1. Alternative data governance models can play a role at multiple levels. They can work both for members that have direct contributions (e.g. members pooling data in a data cooperative and being actively engaged in running the cooperative), as well as for indirect members (e.g. when the scope of a data cooperative is to have wider societal effects). This raises questions such as: How are ‘beneficiaries’ of data identified and determined? Who makes those determinations, and by what method?
  2. Given the challenges of the current landscape, there are questions about what is needed in order for data intermediaries to play an active and meaningful role that leads to responsible data use and management in practice. What would it take for these new governance models to actually increase control around the ways data is used currently (e.g. to forbid certain data uses)? Would organisations have to be mandated to deal with such new structures or adhere to their wishes even for data not pooled inside the model?
  3. In practice, there can be multiple types of data governance structures, potentially with competing interests. For example some of them could be set up to restrict and to protect data, while others could be set up to maximise income streams for members from data use. If potential income streams are dependent on the use of data, what are the implications for privacy and data protection? How can potential conflicts between data intermediaries be addressed and by whom? What kinds of incentives structures might arise and what type of legal underpinnings do these alternative data governance models need to function correctly?
  4. The role of the specific parties involved in managing data intermediaries, their responsibilities and qualifications need to be considered and balanced. Under what decision-making and management models would these structures operate, and how are decisions being made in practice? If things go wrong, who is held responsible, and by what means?
  5. The particularities of different digital environments across the globe lead to questions of applicability in different jurisdictions. Can these models be translated/work in different regions around the world, including the less developed?
What about Web3?


Some readers might ask why this report does not discuss ‘Web3’ technologies – a term coined by Gavin Wood in his 2014 essay, which envisions a reconfiguration of the web’s technical, governance and payments/transactions infrastructure that moves away from ‘entrusting our information to arbitrary entities on the internet’.155


The original vision of Web3 aimed to decentralise parts of the online web experience and remove middlemen and intermediaries. It proposed four core components for a Web 3.0 or a ‘post-Snowden’ web:

  • Content publication: a decentralised, encrypted information publication system that ensures the downloaded information hasn’t been interfered with. This system could be built using principles that have been previously used in technologies such as the Bittorrent156 protocol for peer-to-peer content distribution and HTTPS for secure communication over a computer network.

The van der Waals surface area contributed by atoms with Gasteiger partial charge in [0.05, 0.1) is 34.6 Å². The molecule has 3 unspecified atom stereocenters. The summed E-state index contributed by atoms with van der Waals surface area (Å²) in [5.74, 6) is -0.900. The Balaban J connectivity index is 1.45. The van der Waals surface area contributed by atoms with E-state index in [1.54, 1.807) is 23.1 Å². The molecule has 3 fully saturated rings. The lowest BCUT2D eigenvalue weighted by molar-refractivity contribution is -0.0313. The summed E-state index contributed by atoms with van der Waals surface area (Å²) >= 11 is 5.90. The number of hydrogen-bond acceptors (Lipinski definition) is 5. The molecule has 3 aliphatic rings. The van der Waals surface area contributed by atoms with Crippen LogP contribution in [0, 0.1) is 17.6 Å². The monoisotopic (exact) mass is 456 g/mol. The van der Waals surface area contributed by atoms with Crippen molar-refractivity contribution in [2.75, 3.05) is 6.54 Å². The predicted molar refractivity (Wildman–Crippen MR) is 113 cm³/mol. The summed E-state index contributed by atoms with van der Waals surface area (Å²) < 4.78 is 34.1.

• Messaging: a messaging system that ensures communication is encrypted and traceable information is not revealed (e.g. IP addresses).
  • Trustless transactions: a means of agreeing the rules of interaction within a system and ensuring automatic enforcement of these rules. A consensus algorithm prevents powerful adversaries from derailing the system. Bitcoin is the most popular implementation of this technology and establishes a peer-to-peer system for validating transactions without a centralised authority. While blockchain technology is associated primarily with payment transactions, the emergence of smart contracts has extended the set of use cases to more complex financial arrangements and non-financial interactions such as voting, exchange, notarisation or providing evidence.
  • Integrated user interface: a browser or user interface that provides a similar experience to traditional web browsers, but uses a different technology for name resolution. In today’s internet, the domain name system (DNS) is controlled by the Internet Corporation of Assigned Names and Numbers (ICANN) and delegated registrars. This would be replaced by a decentralised, consensus-based system which allows users to navigate the internet pseudonymously, securely and trustlessly (an early example of this technology is Namecoin).


Most elements of this initial Web3 vision are still in their technological infancy. Projects that focus on decentralised storage (for example BitTorrent, Swarm, IPFS) and computation (e.g. Golem, Ocean) face important challenges on multiple fronts – performance, confidentiality, security, reliability, regulation – and it is doubtful that the current generation of these technologies are able to provide a long-term, feasible alternative to existing centralised solutions for most practical use cases.